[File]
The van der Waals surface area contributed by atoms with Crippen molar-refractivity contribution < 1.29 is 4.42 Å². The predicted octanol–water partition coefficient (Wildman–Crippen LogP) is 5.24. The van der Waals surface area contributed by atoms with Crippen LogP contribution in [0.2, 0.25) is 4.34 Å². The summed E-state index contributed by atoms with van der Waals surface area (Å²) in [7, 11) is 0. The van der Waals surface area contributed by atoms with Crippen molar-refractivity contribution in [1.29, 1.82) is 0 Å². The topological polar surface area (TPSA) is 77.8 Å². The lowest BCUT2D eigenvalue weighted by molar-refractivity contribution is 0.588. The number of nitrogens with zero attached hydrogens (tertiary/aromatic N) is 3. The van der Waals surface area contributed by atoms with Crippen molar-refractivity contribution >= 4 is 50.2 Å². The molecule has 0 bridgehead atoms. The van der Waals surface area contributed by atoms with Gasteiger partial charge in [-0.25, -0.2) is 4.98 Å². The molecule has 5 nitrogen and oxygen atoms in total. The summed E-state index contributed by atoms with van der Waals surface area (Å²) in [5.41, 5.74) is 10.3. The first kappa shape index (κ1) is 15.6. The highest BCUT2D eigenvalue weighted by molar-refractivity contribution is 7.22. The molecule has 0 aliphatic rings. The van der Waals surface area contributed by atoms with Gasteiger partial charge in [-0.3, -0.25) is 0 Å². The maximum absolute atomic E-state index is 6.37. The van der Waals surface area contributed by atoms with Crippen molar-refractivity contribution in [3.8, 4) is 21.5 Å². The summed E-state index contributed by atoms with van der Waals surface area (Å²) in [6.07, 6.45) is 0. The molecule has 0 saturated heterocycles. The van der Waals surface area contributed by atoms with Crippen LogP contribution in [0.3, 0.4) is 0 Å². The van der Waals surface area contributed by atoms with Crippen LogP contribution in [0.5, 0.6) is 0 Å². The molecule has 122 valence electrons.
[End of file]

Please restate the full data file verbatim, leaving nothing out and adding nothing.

The van der Waals surface area contributed by atoms with Crippen molar-refractivity contribution < 1.29 is 4.42 Å². The predicted octanol–water partition coefficient (Wildman–Crippen LogP) is 5.24. The van der Waals surface area contributed by atoms with Crippen LogP contribution in [0.2, 0.25) is 4.34 Å². The summed E-state index contributed by atoms with van der Waals surface area (Å²) in [7, 11) is 0. The van der Waals surface area contributed by atoms with Crippen molar-refractivity contribution in [1.29, 1.82) is 0 Å². The topological polar surface area (TPSA) is 77.8 Å². The lowest BCUT2D eigenvalue weighted by molar-refractivity contribution is 0.588. The number of nitrogens with zero attached hydrogens (tertiary/aromatic N) is 3. The van der Waals surface area contributed by atoms with Crippen molar-refractivity contribution >= 4 is 50.2 Å². The molecule has 0 bridgehead atoms. The van der Waals surface area contributed by atoms with Gasteiger partial charge in [-0.25, -0.2) is 4.98 Å². The molecule has 5 nitrogen and oxygen atoms in total. The summed E-state index contributed by atoms with van der Waals surface area (Å²) in [5.41, 5.74) is 10.3. The first kappa shape index (κ1) is 15.6. The highest BCUT2D eigenvalue weighted by molar-refractivity contribution is 7.22. The molecule has 0 aliphatic rings. The van der Waals surface area contributed by atoms with Gasteiger partial charge in [-0.3, -0.25) is 0 Å². The maximum absolute atomic E-state index is 6.37. The van der Waals surface area contributed by atoms with Crippen molar-refractivity contribution in [3.8, 4) is 21.5 Å². The summed E-state index contributed by atoms with van der Waals surface area (Å²) in [6.07, 6.45) is 0. The molecule has 0 saturated heterocycles. The van der Waals surface area contributed by atoms with Crippen LogP contribution in [0.3, 0.4) is 0 Å². The van der Waals surface area contributed by atoms with Crippen LogP contribution in [0.5, 0.6) is 0 Å². The molecule has 122 valence electrons.